[21] Saxony Porcelain, chalice, carpet from Smyrna, and Other Objects from the Collection of the Comte Welles de la Valette, oil on canvas, signed and dated lower right: “Blaise Desgoffe 1873”, H. 1,26 m; W. 1,05 m, 1874 Salon, location unknown.

[22] Still Life with Wallace Objects, 1880, oil on canvas, H. 1,00 m; W. 1,50 m, Sale Christie’s Monaco, 20 June 1992, lot 111, current location unknown. Olifant of St. Hubert, 1881, oil on panel, H. 0,25 m; W. 0,61 m, Chantilly, Musée Condé (inv. 542).

[23] William H. Gerdts and Russel Burke, American Still-Life Painting, New York, 1971, p. 135.

[24] Op.cit., p. 200.

[25] Edward Strahan, Mr. Vanderbilt’s house and collection, Boston, 1883-1884, volume 3,

(consulted on 17 November 2023)

[26] Letter from Blaise Desgoffe to Samuel Putnam Avery, 25 January 1879, New York, The Metropolitan Museum of Art, “Samuel Putnam Avery papers”, (consulted on 17 November 2023) in which Desgoffe requests a payment of 1,500 or 2,000 francs for a painting that had been ordered (H. 0,73 m; W. 0,54 m).

[27] Objects of Art from the Louvre, 1874, oil on canvas, H. 0,73 m; L. 0,92 m, signed and dated lower left: Blaise Desgoffe / -74, New York, Metropolitan Museum of Art (inv. 87.15.119).

[28] We are grateful to Arnaud Denis, inspector of the collections, in charge of the old tapestries, Mobilier national, for providing us with this information.

[29] Raphael, Saint George Fighting the Dragon, 1503-1505, oil on panel, H. 0,29 m; L. 0,26 m, Paris, Musée du Louvre (inv. 609).

[30] Rock crystal ewer, around 1350, 17th – 19th century mounts, rock crystal, modern gilt silver mounts, H. 0,25 m; W. 0,13 m, Paris, Musée du Louvre (inv. OA 62 A, MV 869), currently Richelieu wing, room 3).

[31] Large covered oval tureen on four feet and its presentation platter, about 1760, faience, petit feu decoration, H. 0,31 m; W. 0,39 m; platter: H. 0,36 m; L. 0,50 m, Sceaux, Musée de l’Ile de France (inv. 69.6.1). Exh. cat. Sceaux – Bourg la Reine. 150 ans de céramique, des collections privées aux collections publiques, musée de l’Ile-de-France, Sceaux, 1986, no. 57. Desgoffe could have painted this object at the National Ceramic Museum in Sèvres which has two examples (MNC 4174.1-2; MNC 26000/Cl. 7422).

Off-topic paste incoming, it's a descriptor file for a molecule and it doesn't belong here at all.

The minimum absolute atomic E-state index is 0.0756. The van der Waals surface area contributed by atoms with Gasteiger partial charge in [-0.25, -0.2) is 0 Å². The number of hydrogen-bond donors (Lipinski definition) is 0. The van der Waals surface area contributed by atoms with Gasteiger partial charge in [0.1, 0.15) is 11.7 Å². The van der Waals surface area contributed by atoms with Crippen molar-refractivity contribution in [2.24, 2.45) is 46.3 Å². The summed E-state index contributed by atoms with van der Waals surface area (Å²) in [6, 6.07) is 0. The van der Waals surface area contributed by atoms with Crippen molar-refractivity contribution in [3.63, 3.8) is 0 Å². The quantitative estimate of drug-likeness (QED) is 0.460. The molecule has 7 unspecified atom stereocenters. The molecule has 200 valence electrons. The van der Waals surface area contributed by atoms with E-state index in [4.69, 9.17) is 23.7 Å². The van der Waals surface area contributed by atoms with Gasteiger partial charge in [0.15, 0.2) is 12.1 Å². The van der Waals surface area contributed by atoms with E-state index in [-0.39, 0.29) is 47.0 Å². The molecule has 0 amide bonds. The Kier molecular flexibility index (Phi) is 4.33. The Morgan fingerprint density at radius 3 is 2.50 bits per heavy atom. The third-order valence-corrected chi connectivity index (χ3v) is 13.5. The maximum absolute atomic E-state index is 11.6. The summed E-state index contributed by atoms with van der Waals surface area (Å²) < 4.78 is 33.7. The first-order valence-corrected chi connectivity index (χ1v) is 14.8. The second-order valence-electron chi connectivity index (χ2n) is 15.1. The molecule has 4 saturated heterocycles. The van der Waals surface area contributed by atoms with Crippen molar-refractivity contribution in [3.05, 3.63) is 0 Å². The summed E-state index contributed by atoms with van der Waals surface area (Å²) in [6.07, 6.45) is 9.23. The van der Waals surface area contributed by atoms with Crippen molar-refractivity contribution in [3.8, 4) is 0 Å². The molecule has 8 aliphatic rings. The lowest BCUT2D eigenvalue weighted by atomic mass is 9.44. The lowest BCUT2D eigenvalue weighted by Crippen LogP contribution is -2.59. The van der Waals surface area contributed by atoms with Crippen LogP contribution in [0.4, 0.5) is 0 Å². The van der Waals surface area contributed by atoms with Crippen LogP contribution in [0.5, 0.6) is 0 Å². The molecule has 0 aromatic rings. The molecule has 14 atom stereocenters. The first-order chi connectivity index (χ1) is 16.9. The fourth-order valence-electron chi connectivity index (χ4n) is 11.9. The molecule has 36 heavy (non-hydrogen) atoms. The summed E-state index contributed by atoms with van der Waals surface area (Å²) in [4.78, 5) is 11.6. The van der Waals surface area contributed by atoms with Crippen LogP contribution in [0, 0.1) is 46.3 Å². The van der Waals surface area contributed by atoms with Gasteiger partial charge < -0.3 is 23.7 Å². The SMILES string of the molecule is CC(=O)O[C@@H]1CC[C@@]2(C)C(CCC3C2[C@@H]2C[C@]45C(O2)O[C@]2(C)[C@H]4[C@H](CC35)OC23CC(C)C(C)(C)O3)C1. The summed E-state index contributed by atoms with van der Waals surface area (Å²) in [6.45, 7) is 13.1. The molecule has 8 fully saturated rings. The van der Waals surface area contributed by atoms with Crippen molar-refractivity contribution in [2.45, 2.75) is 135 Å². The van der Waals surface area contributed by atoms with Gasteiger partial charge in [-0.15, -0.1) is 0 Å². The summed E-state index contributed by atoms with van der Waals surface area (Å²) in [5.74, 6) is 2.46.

[32] Master I.C., Candlestick from a pair: The Labours of Hercules, created in Limoges about 1600, Paris, musée du Louvre (MR 2504; N 1368). Currently on display in the Richelieu wing, room 20, display case 10. Sophie Baratte, Les émaux peints de Limoges, Paris, 2000, p. 358-359.

[33] Ewer, H. 0,24 m; L. 0,22 m, sardonyx 1st century B.C.- 1st century A.D., enamelled gold mount, Paris, about 1665, , Paris, musée du Louvre (MR 114). Les Gemmes de la Couronne, exh. cat. Paris, musée du Louvre, 2001, p. 49-51

[34] Objects of Art from the Louvre 1874, oil on canvas, H. 0,73 m; W. 0,92 m, signed and dated, lower left: Blaise Desgoffe / -74, New York, The Metropolitan Museum of Art inv. 87.15.119. Desgoffe painted the same ewer in three other paintings whose locations are currently unknown: Still Life, oil on canvas, H. 0,50 m; W. 0,36 m, Christie’s sale, New York, 16 October 1991, no. 3, Still Life, oil on canvas, H. 1,15 m; W. 1,51 m, Christie’s sale, New York, 30 October 1992, no. 1; Still Life with a Ewer, 1857, oil on panel, H. 0,46 m; W. 0,31 m, signed and dated lower left: Blaise Desgoffe 1857, Sotheby’s Paris, 10 November 2021, no. 140.

 [35] A bronze reproduction of the famous Venus de Milo, the original Greek sculpture dating to the end of the 2nd century A.D. discovered in 1820 on the island of Melos, in the south-east of the Cyclades; Paros marble, H. 2,02 m, Paris, musée du Louvre (MA 399). During Desgoffe’s lifetime, different sized reproductions of this major object from the Louvre were already on sale.

[36] Martial Courteys (fl. 1544 – 1581, died in 1592), Round Platter: The Massacre of the Niobids, 1580-1590, painted enamel, diameter: 46,7 cm; hauteur: 5,5 cm, inscribed on the reverse “COURTOIS” Paris, musée du Louvre (MR 2412; N 1344). Now on display in the Richelieu wing, Room 20, display case 7. Sophie Baratte, Les émaux peints de Limoges, Paris, 2000, p. 364

[37] Rothschild Masterpieces Sale I, Christie’s New York, 11 October 2023, lot 14.

[38] Buckle and tab of a belt, Germany, 16th century, Paris, musée du Louvre (inv. OA 602).

[39] Neapolitan Mandolin, about 1790, Paris, Musée de la Musique (D.E.Cl.3484) on long term loan to the Renaissance Museum. We are grateful to Catherine Adam-Sigas for this information.